The season finale is here and there is a lot to talk about, from the ending, to how we got there, to Keefe (Anthony Cavalero) and his friend’s very weird form of sex-metal therapy! This episode ends in a satisfying way that is so filled with closure it’s going to be hard to fathom where the show goes in season 2. There will be plenty to talk about as we await the next season especially since some characters have seen some good growth and may steer directly into their weird side rather than hide from it. The biggest takeaway from this episode is all about the characters accepting who they are and being happier for it. That makes it a happy ending for most and gives the first season a lot of closure.
I say “most” because Amber Gemstone (Cassidy Freeman) doesn’t get much reconciliation beyond keeping her wealth and her kids. Amber may be getting some solace down the road though, as her husband Jesse (Danny McBride) in the final moments of the episode does the right thing. However, aside from Amber, nearly every character grows a little and changes by the end of the episode.
The episode largely belongs to the family as a whole since they come together and act as one. The season has felt very much like it was moving in a direction where the family worked together and they finally do as they figure out Baby Billy (Walton Goggins) took the $3 million stolen from the family vault. It’s nice to see the family working as one, especially after the opening scene. In this opening we witness the death of Aimee-Leigh (Jennifer Nettles) which has the entire family crowded around her bed as she passes. There’s a lot of crying, and eventually, much smashing as the family attempts to kill a bee that is bothering them in the scene. David Gordon Green directs this episode quite well and this opening comes back in a meaningful way to help connect a spiritual moment for the family.
That won’t be what folks talk about at the water cooler on Monday though. That honor will likely go to an intensely weird, shocking, and sad scene with Judy Gemstone (Edi Patterson). It’s a scene where Judy lets BJ (Tim Baltz) know the full truth about her past relationships. What she tells BJ is not only weird and criminal, but it also shows how messed up this family has allowed a girl like Judy to get. Patterson does an expert job in this scene and throughout the episode, continuing to reveal this sad and broken woman for who she is and how as long as she owns up to her weirdness she can be proud. Another weird revelation is made by Kelvin (Adam DeVine) who thought he was literally Jesus, but he’s just not sure anymore. It’s a hilarious scene between Kelvin, Jesse, and Judy that reveals this family will be all right as long as they stop hiding their secrets.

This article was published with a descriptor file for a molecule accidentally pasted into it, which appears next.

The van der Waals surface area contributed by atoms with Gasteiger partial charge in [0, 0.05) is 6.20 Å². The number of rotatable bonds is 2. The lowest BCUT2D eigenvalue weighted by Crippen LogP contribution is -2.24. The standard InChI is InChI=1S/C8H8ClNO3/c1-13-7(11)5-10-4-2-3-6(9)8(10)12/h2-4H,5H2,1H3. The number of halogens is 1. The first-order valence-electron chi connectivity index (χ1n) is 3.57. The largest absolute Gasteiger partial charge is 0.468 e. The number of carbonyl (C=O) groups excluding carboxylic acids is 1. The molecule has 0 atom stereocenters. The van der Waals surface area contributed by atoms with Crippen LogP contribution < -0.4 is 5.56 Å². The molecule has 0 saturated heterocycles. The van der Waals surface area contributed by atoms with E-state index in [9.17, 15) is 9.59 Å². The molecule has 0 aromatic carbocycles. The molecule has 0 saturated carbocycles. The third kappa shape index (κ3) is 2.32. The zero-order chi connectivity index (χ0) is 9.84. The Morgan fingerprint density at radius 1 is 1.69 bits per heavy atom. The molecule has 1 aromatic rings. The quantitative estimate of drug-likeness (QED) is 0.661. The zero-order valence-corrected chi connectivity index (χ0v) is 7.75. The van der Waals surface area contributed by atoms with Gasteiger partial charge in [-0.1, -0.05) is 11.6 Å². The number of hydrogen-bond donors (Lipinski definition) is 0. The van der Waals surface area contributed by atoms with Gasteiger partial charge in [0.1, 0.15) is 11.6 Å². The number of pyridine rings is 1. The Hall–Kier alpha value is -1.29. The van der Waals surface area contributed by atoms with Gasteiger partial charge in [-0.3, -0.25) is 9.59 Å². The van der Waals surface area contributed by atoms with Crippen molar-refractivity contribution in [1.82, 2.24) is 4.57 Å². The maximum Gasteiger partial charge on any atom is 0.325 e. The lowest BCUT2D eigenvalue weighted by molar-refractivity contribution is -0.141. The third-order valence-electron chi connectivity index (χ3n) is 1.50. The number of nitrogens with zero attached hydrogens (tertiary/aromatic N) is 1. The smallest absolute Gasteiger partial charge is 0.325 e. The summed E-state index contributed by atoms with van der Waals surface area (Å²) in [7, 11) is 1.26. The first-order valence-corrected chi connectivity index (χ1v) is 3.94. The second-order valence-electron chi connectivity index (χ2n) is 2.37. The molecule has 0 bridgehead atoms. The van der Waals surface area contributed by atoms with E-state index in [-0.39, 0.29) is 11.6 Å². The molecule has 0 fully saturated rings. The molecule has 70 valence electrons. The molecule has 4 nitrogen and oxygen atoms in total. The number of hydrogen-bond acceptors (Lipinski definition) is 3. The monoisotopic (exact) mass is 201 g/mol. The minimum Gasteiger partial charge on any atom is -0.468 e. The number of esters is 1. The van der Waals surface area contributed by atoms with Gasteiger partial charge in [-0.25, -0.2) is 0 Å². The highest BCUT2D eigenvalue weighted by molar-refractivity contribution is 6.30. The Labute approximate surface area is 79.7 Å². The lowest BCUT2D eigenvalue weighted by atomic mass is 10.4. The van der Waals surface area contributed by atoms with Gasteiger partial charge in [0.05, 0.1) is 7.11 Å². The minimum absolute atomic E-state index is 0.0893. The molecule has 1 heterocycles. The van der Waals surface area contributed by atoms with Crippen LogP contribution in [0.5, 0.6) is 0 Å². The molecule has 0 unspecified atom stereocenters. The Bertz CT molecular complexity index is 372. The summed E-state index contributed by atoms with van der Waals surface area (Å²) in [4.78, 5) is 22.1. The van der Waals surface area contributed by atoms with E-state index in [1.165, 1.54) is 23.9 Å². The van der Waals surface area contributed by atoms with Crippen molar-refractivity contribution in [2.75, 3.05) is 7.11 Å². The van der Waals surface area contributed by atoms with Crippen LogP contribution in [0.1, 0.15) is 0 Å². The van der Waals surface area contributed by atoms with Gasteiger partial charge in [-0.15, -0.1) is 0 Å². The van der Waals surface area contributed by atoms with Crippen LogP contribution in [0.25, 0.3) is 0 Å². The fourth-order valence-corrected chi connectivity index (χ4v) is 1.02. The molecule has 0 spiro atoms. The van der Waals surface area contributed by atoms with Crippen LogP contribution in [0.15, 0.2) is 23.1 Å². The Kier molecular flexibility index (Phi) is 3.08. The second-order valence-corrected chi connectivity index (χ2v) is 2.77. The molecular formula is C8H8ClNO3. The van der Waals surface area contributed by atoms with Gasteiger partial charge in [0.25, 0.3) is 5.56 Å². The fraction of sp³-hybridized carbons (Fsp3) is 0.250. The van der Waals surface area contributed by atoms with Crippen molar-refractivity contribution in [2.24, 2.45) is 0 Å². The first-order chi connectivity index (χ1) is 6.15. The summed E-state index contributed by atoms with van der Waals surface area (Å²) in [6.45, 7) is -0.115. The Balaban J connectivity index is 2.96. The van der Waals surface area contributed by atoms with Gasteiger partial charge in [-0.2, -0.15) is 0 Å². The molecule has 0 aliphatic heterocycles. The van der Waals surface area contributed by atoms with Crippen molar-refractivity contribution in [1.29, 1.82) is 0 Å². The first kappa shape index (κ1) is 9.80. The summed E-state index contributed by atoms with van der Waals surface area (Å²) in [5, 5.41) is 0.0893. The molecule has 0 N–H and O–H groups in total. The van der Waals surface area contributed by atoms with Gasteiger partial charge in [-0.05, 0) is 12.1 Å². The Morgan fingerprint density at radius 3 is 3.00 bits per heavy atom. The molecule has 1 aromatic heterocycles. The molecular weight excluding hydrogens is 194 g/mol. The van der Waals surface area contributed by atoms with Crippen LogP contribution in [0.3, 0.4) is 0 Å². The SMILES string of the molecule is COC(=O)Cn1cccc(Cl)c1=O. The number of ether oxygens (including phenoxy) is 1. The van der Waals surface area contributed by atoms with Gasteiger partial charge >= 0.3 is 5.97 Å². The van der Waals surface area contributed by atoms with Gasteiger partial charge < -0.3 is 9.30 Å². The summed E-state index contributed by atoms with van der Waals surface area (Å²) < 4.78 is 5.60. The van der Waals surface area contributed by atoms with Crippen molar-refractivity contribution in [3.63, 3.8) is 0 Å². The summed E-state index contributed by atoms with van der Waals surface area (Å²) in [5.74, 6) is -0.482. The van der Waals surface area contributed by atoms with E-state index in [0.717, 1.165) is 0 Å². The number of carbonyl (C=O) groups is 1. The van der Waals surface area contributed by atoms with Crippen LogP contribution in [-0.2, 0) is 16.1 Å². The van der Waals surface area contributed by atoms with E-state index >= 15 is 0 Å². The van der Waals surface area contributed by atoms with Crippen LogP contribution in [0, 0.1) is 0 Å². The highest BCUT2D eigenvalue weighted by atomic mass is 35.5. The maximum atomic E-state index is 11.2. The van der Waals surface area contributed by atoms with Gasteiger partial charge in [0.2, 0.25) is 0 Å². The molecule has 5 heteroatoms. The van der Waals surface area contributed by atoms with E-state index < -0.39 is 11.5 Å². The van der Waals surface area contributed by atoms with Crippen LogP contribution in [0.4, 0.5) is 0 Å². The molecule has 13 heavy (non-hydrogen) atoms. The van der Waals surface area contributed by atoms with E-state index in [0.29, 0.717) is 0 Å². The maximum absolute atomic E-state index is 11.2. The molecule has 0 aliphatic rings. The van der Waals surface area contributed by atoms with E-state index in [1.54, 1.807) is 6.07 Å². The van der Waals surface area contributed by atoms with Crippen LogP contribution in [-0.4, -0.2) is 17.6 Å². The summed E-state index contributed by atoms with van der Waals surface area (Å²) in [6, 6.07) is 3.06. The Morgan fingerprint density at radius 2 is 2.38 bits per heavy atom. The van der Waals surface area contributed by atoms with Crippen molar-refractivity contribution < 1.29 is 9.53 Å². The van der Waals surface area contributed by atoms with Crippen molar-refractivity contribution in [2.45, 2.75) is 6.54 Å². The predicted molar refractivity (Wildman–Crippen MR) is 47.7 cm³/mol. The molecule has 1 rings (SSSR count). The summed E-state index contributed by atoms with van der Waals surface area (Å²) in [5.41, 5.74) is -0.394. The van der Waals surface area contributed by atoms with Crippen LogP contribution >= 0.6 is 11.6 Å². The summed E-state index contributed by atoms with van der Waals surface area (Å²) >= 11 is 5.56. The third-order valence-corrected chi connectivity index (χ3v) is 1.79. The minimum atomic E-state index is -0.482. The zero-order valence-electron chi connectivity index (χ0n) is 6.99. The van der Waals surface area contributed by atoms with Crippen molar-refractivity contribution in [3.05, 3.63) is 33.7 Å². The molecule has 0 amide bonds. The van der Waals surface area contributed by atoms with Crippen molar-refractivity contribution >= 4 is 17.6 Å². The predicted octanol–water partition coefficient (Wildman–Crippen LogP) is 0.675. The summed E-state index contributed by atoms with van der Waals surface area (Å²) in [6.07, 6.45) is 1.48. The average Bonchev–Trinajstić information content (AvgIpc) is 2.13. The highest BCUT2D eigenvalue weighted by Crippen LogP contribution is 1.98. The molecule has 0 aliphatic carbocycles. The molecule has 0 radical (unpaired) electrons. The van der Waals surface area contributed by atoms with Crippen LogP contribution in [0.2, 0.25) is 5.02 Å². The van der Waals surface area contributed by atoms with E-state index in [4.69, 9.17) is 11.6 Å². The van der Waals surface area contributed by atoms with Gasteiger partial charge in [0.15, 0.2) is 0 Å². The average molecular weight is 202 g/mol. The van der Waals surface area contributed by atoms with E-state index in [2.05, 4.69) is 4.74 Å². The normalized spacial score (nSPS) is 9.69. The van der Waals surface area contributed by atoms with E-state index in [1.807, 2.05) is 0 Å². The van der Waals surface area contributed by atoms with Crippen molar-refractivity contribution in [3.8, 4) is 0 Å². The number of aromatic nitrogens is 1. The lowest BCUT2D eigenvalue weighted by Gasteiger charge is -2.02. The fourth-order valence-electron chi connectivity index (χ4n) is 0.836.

There is certainly more growing to be had from these characters in season 2 and there’s still the somewhat inhibiting issue of them all being super-rich and never needing to worry because of that wealth. That said, in the final scene it’s quite beautiful what Jesse does to bring his son Gideon (Skyler Gisondo) back in the fold. There are many bad Christian movies that are hokey and way too much, but I’d argue The Righteous Gemstones has been a show that is always found truth in its characters and never shied from its depiction of faith. I’ve marveled at how the show has never made Christianity the butt of any joke and this finale seems to hammer home loving one another and knowing your personal truth is about as close to God as you can get.
There isn’t much in this episode to really complain about save for maybe a lack of a cliffhanger. The episode seems to end in a positive way for everyone on some level leaving you at a loss for where it might go next season. While it’s nice to not be dying to know what happens next it seems like a bit of a miss to not at least have something dangling for us to chew on between seasons. There is still a lot of growing up to be had for these characters and the very thought of where it could go is interesting, but there’s no lead in on that.
The ending is an inspiration of sorts as the characters in the show begin to find their true selves and come to a sort of peace. Now, how the showrunners can figure out how to mess up the characters’ lives after learning a bit of humility and self-love will be a tough nut to crack, but based on the high bar set by this season, I’m sure they’ll succeed again next year.